House of Commons Procedure and Practice
Edited by Robert Marleau and Camille Montpetit
2000 EditionMore information …

12. The Process of Debate


In order to bring a proposal before the House and obtain a decision on it, a motion is necessary. [4]  A motion is a proposal moved by one Member in accordance with well-established rules that the House do something, or order something done or express an opinion with regard to some matter. [5]  A motion initiates a discussion and gives rise to the question to be decided by the House. [6]  This is the process followed by the House when transacting business.

While there may be many items on the Order Paper awaiting the consideration of the House, only one motion can be debated in the House at any one time. [7]  After a motion has been proposed to the House by the Chair, the House is formally seized of it. A motion may be debated, amended, superseded, adopted, negatived or withdrawn. [8] 

A motion is adopted if it receives the support of the majority of the Members present in the House at the time the decision on it is made. Every motion, once adopted, becomes either an order or a resolution of the House. Through its orders, the House regulates its proceedings or gives an instruction to its Members or officers, or one of its committees. A resolution of the House makes a declaration of opinion or purpose; [9]  it does not have the effect of requiring that any action be taken — nor is it binding. The House has frequently brought forth resolutions in order to show support for some action. [10] 

A motion must be drafted in such a way that, should it be adopted by the House, “it may at once become the resolution … or order which it purports to be”. [11]  For example, it is usual for the text of a motion to begin with the word “That”. Examples may be found of motions with preambles, but this is considered out of keeping with usual practice. [12]  It is customary for motions to be expressed in the affirmative. A motion should not contain any objectionable or irregular wording. It should not be argumentative or written in the style of a speech. [13]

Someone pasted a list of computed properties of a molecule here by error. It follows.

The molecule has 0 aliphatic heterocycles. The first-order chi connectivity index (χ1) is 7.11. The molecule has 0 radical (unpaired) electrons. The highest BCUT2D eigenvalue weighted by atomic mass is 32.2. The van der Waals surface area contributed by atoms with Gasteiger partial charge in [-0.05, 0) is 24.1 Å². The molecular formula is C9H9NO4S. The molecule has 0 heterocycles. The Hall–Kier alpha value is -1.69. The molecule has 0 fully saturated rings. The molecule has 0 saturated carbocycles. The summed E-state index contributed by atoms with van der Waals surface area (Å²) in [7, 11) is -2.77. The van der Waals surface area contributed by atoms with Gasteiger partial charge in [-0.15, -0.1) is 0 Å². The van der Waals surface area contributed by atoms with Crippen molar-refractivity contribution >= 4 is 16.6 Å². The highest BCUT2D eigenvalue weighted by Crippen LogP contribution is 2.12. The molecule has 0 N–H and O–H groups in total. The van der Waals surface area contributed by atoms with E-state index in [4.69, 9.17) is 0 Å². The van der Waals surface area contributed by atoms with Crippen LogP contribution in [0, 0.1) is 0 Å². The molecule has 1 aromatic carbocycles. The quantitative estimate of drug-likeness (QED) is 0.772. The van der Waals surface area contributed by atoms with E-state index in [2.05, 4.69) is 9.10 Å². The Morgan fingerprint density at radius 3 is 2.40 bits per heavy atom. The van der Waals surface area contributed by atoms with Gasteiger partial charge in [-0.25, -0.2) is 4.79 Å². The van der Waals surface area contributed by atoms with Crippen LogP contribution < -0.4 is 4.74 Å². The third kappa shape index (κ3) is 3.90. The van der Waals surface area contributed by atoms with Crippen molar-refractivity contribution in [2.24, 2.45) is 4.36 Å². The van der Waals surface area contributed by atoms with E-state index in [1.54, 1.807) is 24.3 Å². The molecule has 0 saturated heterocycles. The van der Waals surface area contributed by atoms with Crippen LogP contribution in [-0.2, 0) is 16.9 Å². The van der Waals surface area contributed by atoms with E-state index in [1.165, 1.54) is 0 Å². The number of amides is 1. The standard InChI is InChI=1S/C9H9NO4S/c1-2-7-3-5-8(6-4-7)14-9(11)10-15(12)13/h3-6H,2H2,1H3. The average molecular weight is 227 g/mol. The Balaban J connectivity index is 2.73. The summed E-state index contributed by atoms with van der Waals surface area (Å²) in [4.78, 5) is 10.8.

Debatable and Non-debatable Motions

Before 1913, the rules provided that a limited number of matters were to be decided without debate; however, the general practice until then was that all motions were debatable barring the existence of some rule or practice to the contrary. [14]  In 1913, the Standing Orders were amended to specify that all motions were to be decided without debate or amendment unless specifically recognized as debatable in the text of the rule. [15]  The Standing Orders therefore list those motions which are debatable and state that all others, unless otherwise provided in the Standing Orders, are to be decided without debate or amendment. [16]